Waste sorting in Singapore


That Sweden diverts 99 percent of its waste from landfills sounds great on paper, but the reality of the country’s waste management program is a bit less rosy.

It is true that less than 1 percent of household waste ends up in landfills. The government’s assertion, however, that 99 percent of the country’s waste is recycled simply is not true.

Sweden’s waste management system relies heavily on incinerating trash in order to generate electricity and heat homes. 2.2 million tonnes of Sweden’s total of 4.4 million tonnes of annual household waste are converted to power using waste-to-energy technology. This technology burns trash to produce steam, which is then used to produce electricity. Sweden has drained its landfills of useful trash, and it has recently started importing garbage, primarily from England and Norway, to maintain its energy generation system.

The results of this practice are somewhat mixed, as it reportedly takes more energy to incinerate waste and manufacture replacements than it does to recycle and reuse. Also, the burning of trash produces a large quantity of carbon dioxide, more so than the burning of coal. Critics of the practice have complained that converting waste to energy actually makes it more difficult to implement more sustainable waste management practices. But others laud the Swedish system, saying that it solves the issues of waste buildup and energy production simultaneously.

Experts have lauded Sweden for recycling and reusing around 50 percent of its annual household waste.

Waste recycling in Sweden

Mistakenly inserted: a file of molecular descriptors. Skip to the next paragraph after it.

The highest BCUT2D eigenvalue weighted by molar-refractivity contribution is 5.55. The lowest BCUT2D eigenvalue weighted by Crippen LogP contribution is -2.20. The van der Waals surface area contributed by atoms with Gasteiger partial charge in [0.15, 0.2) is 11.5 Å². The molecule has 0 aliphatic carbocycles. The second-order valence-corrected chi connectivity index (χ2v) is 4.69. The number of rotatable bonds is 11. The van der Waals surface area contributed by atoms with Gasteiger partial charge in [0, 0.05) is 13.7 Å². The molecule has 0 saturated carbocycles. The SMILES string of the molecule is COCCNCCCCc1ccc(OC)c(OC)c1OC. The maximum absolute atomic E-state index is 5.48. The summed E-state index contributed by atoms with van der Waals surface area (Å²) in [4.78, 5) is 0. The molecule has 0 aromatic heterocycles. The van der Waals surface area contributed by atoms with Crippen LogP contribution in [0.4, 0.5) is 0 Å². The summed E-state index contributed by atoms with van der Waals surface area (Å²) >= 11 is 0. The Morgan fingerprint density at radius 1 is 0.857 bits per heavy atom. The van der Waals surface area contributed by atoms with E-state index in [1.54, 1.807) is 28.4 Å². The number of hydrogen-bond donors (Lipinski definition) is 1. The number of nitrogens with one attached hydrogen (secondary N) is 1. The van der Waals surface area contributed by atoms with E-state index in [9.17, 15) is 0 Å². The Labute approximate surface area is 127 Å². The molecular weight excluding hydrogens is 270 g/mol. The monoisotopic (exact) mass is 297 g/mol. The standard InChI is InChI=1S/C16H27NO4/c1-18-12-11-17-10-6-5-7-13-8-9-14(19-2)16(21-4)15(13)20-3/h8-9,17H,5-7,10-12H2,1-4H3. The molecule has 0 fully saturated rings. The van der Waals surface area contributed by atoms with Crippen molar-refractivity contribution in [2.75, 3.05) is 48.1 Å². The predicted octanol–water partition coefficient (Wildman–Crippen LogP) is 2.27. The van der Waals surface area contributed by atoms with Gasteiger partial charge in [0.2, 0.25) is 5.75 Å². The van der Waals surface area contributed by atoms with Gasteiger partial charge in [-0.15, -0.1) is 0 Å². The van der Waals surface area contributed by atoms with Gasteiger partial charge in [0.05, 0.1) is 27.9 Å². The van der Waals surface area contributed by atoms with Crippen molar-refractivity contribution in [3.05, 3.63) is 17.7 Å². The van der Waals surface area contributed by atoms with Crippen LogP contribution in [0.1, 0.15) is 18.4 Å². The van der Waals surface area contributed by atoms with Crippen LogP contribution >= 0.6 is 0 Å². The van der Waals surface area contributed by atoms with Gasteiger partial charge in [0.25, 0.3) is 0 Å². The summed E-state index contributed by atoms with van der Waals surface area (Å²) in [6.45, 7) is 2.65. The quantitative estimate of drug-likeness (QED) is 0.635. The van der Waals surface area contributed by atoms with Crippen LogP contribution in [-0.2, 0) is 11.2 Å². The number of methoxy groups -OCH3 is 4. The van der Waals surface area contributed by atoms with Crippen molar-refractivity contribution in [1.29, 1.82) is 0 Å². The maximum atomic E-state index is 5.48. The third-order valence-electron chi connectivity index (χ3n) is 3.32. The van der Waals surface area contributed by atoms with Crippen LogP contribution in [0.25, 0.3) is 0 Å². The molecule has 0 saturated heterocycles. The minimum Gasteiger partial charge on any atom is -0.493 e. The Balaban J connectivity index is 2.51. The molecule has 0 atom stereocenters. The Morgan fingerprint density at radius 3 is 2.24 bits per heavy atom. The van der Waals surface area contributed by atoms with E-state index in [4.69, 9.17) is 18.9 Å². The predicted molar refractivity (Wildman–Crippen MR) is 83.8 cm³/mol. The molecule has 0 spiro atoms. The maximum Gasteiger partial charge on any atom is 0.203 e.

Japan has some of the strictest waste sorting procedures around. In some cases, paper must be separated from envelopes, and food waste must be segregated from other biodegradable material.

Furthermore, trash sorting and collection is carried out at the municipal level, so each town has its own system. For example, Tokyo’s 23 wards have different waste-sorting systems.

You might think that sorting trash is necessary for fostering a robust recycling programme, but this is not the case; just over 20 percent of Japan’s solid waste is recycled. The lion’s share is burnt.

Japan is yet another country that depends on waste-to-energy systems to generate power. Historically dependent on nuclear power plants for electricity, Japan has increased investment in waste incineration systems to solve its energy shortages and solid waste buildup.

The average person generates around 356 kilograms of solid waste per year, and Japan produces 45,360,000 tons of municipal waste per year. Since Japan does not have much land, burning the trash has presented itself as a viable waste management solution.

Critics, however, claim that Japan can do better with recycling, as evidenced by its PET plastic bottle-recycling scheme that has reduced Japan’s need to import petroleum-based resources to make PET bottles by 90 percent. 

PET bottle recycling in Japan